Adequate levels of circulating thyroid hormones are important for normal reproductive function - these can be ensured by taking a daily dose of iodine.

What kind of PROGESTERONE to use and how to apply it?

Use only Bioidentical PROGESTERONE (concentrated at ~500mg PROGESTERONE / ounce) applied vaginally as first choice (or else topically)

-  Synthetic forms (i.e. progestins) have too many health risks

-  Oral doses are only 10% available after processing by liver

-  Herbal PROGESTERONE, such as wild yam, is NOT recommended for this use

Use ONLY Bioidentical PROGESTERONE Cream or gel

Long-term topical use (i.e. applied to skin)  can cause a PROGESTERONE build-up in fatty tissues leading to excessively high blood PROGESTERONE levels -  If you have been using topical PROGESTERONE long-term and maintain pregnancy, this is not a problem, since the pregnancy demands high levels of PROGESTERONE as it progresses into the second and third trimesters. However, if you miscarry, you could be dealing with untimely high levels of PROGESTERONE (as PROGESTERONE is slowly released from fatty tissues in the skin over several months), which would interfere with your natural menstrual cycles.

For information addressing different delivery routes:

PROGESTERONE Delivery route Choices

Doses of PROGESTERONE before and after conception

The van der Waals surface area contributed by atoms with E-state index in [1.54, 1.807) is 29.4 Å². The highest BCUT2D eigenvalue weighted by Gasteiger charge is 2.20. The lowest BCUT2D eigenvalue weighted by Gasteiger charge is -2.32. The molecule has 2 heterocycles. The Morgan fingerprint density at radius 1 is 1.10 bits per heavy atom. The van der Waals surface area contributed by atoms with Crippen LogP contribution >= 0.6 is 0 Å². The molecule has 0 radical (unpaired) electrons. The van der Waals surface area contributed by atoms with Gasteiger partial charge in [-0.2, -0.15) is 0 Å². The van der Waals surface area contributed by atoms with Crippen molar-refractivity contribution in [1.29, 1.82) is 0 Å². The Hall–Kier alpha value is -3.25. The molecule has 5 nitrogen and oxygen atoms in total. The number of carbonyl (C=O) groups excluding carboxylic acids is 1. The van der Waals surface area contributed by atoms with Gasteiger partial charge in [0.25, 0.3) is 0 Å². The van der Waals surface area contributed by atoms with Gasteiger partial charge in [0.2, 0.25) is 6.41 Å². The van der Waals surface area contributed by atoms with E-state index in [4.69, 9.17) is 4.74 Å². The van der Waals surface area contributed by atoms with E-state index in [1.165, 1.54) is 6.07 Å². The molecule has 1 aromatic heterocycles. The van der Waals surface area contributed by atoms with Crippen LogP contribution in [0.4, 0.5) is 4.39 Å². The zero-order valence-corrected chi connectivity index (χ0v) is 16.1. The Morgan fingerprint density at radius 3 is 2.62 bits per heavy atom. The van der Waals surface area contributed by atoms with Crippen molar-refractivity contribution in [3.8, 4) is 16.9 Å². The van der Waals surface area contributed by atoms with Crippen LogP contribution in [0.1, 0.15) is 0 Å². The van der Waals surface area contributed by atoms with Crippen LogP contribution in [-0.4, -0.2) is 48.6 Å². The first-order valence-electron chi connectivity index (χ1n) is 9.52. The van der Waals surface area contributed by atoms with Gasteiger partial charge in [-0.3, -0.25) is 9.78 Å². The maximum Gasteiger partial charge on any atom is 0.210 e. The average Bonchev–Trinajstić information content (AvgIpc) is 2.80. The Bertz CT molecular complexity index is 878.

Dose BEFORE becoming pregnant? - 1/8 tsp (10mg) A.M. and P.M. (a total of 20mg /day) to correct luteal phase deficiency and enable pregnancy in cases where the follicle is still able to “pop”an egg.

•  Begin supplementation the day after ovulation FOR 14 DAYS then stop.   To  figure PROGESTERONE start date, count back 14 days from when your next period is due (Day 1). Alternatively, use a fertility monitor to accurately ascertain when you ovulate.

Family Planning Tools

As soon as pregnancy is confirmed, a woman at risk for miscarriage should start using natural USP PROGESTERONE (in cream or vaginal suppositories)

•  Gradually increase supplemental PROGESTERONE dose from 20 mg up to 60 mg (or if necessary, even 80 mg) PER DAY.

•  Whatever dose you are on, it should be split into at least 3 applications to more closely emulate the natural PROGESTERONE production from the ovarian corpus luteum - PROGESTERONE lasts about 7 hours in the system.

Do not miss a dose by forgetting or running out of supplies - YOU COULD MISCARRY

•  Keep supplemental PROGESTERONE with you at all times and apply 20 mg PROGESTERONE immediately if you experience any cramping - in an effort to stave off a miscarriage.

You must continue taking PROGESTERONE for at least 8 weeks after ovulation i.e. 10 weeks gestation - at which time the placenta should be producing enough PROGESTERONE to maintain the pregnancy. During the last trimester, PROGESTERONE production in the placenta increases to a level that supplemental PROGESTERONE becomes superfluous.

Resume one month after delivery to prevent post-partum depression - at 20 mg per day. Natural PROGESTERONE is useful for post-partum depression, which many women experience after childbirth. Serum allopregnanolone levels are significantly lower in women experiencing postpartum "blues" -allopregnanolone is a metabolite of PROGESTERONE;  Multiple studies confirmed that PROGESTERONE supplementation via IUD's did not adversely affect breast-feeding.

References

John R. Lee, M.D. and Virginia Hopkins, BEATING INFERTILITY - Getting Pregnant and Staying Pregnant: You Can Try This at Home Online Link

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Pulsed Electromagnetic Field Therapy (PEMFT)

   Electrotherapy

       "The medical kit of the future"

The Body Electric